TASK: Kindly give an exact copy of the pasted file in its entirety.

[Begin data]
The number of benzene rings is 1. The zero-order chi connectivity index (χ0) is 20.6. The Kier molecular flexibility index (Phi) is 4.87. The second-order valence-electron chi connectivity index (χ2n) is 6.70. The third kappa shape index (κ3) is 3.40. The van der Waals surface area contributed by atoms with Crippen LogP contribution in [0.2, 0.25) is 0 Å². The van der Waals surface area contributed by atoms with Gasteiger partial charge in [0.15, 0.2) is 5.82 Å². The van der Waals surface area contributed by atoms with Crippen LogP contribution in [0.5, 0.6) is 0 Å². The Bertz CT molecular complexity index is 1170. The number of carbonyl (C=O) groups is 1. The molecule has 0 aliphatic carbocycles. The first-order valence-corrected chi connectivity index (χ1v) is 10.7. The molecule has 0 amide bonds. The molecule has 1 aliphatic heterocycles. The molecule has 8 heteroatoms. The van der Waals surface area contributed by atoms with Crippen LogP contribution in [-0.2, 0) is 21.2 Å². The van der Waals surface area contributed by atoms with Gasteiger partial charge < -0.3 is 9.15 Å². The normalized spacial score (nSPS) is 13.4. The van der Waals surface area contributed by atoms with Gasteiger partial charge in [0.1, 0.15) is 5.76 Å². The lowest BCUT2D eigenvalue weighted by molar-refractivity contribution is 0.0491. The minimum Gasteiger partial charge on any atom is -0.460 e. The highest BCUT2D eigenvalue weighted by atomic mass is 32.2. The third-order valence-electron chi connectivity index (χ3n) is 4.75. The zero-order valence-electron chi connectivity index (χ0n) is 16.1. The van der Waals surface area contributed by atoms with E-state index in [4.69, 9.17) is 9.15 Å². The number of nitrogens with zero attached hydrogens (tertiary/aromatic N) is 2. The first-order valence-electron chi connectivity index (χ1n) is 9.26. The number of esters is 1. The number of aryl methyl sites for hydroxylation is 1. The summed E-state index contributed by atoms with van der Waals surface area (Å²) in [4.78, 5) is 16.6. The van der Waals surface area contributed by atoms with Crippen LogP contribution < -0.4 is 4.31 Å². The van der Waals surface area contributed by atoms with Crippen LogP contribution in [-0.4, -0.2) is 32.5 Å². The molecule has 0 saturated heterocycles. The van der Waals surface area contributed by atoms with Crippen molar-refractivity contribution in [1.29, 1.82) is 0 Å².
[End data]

The number of benzene rings is 1. The zero-order chi connectivity index (χ0) is 20.6. The Kier molecular flexibility index (Phi) is 4.87. The second-order valence-electron chi connectivity index (χ2n) is 6.70. The third kappa shape index (κ3) is 3.40. The van der Waals surface area contributed by atoms with Crippen LogP contribution in [0.2, 0.25) is 0 Å². The van der Waals surface area contributed by atoms with Gasteiger partial charge in [0.15, 0.2) is 5.82 Å². The van der Waals surface area contributed by atoms with Crippen LogP contribution in [0.5, 0.6) is 0 Å². The Bertz CT molecular complexity index is 1170. The number of carbonyl (C=O) groups is 1. The molecule has 0 aliphatic carbocycles. The first-order valence-corrected chi connectivity index (χ1v) is 10.7. The molecule has 0 amide bonds. The molecule has 1 aliphatic heterocycles. The molecule has 8 heteroatoms. The van der Waals surface area contributed by atoms with Crippen LogP contribution in [-0.2, 0) is 21.2 Å². The van der Waals surface area contributed by atoms with Gasteiger partial charge < -0.3 is 9.15 Å². The normalized spacial score (nSPS) is 13.4. The van der Waals surface area contributed by atoms with Gasteiger partial charge in [0.1, 0.15) is 5.76 Å². The lowest BCUT2D eigenvalue weighted by molar-refractivity contribution is 0.0491. The minimum Gasteiger partial charge on any atom is -0.460 e. The highest BCUT2D eigenvalue weighted by atomic mass is 32.2. The third-order valence-electron chi connectivity index (χ3n) is 4.75. The zero-order valence-electron chi connectivity index (χ0n) is 16.1. The van der Waals surface area contributed by atoms with E-state index in [4.69, 9.17) is 9.15 Å². The number of nitrogens with zero attached hydrogens (tertiary/aromatic N) is 2. The first-order valence-electron chi connectivity index (χ1n) is 9.26. The number of esters is 1. The number of aryl methyl sites for hydroxylation is 1. The summed E-state index contributed by atoms with van der Waals surface area (Å²) in [4.78, 5) is 16.6. The van der Waals surface area contributed by atoms with Crippen LogP contribution < -0.4 is 4.31 Å². The van der Waals surface area contributed by atoms with Crippen LogP contribution in [-0.4, -0.2) is 32.5 Å². The molecule has 0 saturated heterocycles. The van der Waals surface area contributed by atoms with Crippen molar-refractivity contribution in [1.29, 1.82) is 0 Å².